General Dynamics' aerospace division recorded a 12% slide in first-quarter revenues, thanks to lower-than-predicted delivery output at Gulfstream.

The unit – which also includes completions and fixed-base operation provider Jet Aviation – saw revenues tumble from $2.07 billion in the three months ended 31 March 2017, to $1.82 billion in the same period this year. Earnings slipped by 21% to $346 million, from $439 million in the same period a year earlier.

Gulfstream delivered 26 jets during the quarter: 19 large-cabin G550 and G650ERs – four fewer than the same period in 2017 – while G280 shipments remained unchanged at seven.

During a 25 April earnings call, General Dynamics chief executive Phebe Novakovic played down the Gulfstream blip, calling it "consistent with our guidance, and pretty much as anticipated".

Gulfstream G280


She notes that Gulfstream had planned to hand over two more units during the first quarter – a G280 and a special mission G550. However, their respective deliveries were pushed back to April and May "for the convenience of the customer".

"If we had managed those deliveries as planned, we would have been consistent with, or slightly ahead of revenue expectations," Novakovic says.

Gulfstream's order backlog fell by more than $400 million in the first quarter, to $12.5bn, and the book-to-bill ratio – or the number of orders against deliveries – stood at 0.8:1, slightly higher than the 0.7:1 figure that the company has recorded year on year since 2013.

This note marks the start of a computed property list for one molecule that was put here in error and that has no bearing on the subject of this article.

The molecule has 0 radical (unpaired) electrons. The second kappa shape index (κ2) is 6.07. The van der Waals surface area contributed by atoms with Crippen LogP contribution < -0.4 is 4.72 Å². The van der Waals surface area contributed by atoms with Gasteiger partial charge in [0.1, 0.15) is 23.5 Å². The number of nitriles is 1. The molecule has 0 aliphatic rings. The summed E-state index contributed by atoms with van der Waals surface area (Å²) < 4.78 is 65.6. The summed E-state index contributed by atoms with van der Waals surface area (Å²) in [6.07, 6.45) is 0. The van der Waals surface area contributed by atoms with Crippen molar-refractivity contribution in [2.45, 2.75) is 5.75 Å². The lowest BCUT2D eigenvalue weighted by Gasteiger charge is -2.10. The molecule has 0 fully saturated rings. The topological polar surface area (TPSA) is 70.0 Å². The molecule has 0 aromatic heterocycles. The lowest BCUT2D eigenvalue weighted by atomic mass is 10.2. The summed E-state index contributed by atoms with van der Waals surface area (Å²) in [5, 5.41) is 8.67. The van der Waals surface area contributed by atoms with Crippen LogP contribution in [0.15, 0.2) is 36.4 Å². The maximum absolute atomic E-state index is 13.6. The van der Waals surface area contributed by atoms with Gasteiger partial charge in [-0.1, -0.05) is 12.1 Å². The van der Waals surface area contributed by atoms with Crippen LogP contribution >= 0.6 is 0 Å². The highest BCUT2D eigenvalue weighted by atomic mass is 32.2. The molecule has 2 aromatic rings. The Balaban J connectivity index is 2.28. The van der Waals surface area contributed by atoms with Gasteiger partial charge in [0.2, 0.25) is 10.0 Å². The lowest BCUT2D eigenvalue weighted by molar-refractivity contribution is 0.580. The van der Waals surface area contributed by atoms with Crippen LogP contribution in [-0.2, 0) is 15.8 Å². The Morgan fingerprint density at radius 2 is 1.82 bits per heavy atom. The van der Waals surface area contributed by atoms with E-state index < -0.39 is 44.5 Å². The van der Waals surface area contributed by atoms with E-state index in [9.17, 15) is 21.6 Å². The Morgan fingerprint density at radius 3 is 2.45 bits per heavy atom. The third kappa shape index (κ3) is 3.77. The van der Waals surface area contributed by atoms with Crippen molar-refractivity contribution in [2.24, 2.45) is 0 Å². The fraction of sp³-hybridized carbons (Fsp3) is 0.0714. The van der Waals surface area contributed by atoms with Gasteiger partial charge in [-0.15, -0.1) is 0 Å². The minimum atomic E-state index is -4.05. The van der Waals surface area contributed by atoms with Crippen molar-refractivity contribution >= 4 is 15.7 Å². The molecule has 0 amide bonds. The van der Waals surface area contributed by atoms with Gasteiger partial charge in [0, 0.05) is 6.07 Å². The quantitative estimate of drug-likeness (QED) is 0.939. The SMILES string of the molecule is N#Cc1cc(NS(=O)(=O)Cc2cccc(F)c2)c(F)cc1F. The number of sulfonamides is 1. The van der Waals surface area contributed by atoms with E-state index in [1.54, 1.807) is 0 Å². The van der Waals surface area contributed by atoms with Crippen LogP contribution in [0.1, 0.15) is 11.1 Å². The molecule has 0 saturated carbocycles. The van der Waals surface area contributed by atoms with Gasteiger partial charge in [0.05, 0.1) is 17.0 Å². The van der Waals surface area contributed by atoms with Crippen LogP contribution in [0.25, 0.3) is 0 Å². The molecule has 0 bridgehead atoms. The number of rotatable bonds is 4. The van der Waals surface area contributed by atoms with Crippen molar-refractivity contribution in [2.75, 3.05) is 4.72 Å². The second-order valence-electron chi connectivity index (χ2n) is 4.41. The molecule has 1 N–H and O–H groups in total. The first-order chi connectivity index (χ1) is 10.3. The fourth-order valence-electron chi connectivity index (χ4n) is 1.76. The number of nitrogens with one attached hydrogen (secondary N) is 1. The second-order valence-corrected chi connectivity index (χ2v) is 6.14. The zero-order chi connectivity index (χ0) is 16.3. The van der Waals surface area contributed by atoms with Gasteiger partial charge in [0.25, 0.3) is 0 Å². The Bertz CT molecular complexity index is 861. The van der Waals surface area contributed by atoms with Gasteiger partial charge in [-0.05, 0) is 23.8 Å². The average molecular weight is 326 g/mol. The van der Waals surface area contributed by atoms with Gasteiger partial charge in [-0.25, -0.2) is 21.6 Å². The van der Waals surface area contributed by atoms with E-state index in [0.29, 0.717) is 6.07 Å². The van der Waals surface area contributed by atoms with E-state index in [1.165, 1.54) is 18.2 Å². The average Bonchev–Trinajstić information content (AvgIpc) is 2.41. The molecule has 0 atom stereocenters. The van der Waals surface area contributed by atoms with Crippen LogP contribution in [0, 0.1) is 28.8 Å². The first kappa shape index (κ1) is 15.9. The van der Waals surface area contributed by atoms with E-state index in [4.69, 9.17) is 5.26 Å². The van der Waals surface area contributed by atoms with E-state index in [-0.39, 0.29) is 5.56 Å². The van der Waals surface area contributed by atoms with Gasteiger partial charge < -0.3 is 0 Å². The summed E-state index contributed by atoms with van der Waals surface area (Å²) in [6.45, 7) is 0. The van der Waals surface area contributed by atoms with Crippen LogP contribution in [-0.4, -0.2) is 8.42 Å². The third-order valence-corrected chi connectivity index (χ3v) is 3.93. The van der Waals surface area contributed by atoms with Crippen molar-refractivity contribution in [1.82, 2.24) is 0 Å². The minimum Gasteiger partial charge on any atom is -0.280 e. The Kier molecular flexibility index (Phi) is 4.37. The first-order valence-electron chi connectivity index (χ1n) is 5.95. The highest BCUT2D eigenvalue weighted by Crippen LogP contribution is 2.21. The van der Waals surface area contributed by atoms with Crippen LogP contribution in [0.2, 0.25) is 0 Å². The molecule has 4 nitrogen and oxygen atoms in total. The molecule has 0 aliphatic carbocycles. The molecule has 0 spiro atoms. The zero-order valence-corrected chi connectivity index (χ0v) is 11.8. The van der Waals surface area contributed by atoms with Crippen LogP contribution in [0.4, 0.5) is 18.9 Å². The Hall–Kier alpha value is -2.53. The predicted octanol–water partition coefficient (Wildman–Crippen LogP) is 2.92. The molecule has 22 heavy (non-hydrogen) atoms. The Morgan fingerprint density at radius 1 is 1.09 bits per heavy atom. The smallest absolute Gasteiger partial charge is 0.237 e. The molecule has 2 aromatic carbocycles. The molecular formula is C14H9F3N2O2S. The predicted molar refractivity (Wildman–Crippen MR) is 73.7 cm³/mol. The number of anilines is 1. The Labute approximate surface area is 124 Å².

New orders between January and March totalled $1.4 billion – also on a par with the previous five years, and what Novakovic describes as "part of the normal cycle after a very strong fourth quarter". She says activity picked up in April, with "strong interest" in North America and Europe.

The outlook for Gulfstream in 2018 is positive, she says, with scheduled service entry of the new super-large-cabin G500 in the third quarter, helping to "back-load" revenues to the latter half of the year.

Gulfstream has secured "well over 50 orders" for the 5,200nm (9,630km)-range twin, says Novakovic, adding that it will "come pretty quickly off the line", once certification has been secured.

The G500 is now in the final phase of its flight-test campaign, and is earmarked to gain US and European validation by July. "The 300h function and reliability testing will complete the flying portion of the programme," says Novakovic, with the five-strong flight-test fleet having logged over 4,000h to date. "[We] will then shift to final document approval by the FAA [Federal Aviation Administration]," she adds.

Gulfstream G500


Certification of the larger and faster G600 – for which Gulfstream has an order backlog of "close to 50 units" – will be wrapped up in the second half of 2018, Novakovic notes, with deliveries set to begin in 2019.

General Dynamics also expects strong performance from Jet Aviation in 2018. Novakovic says the recent acquisition of Hawker Pacific – which is expected to be concluded in early May – will expand the division's service capacity and help support Gulfstream's growing fleet, particularly outside the USA.

"I like our services business," she says, describing the unit as "low risk, with very nice margins and [a] great cash flow".

Source: Flight International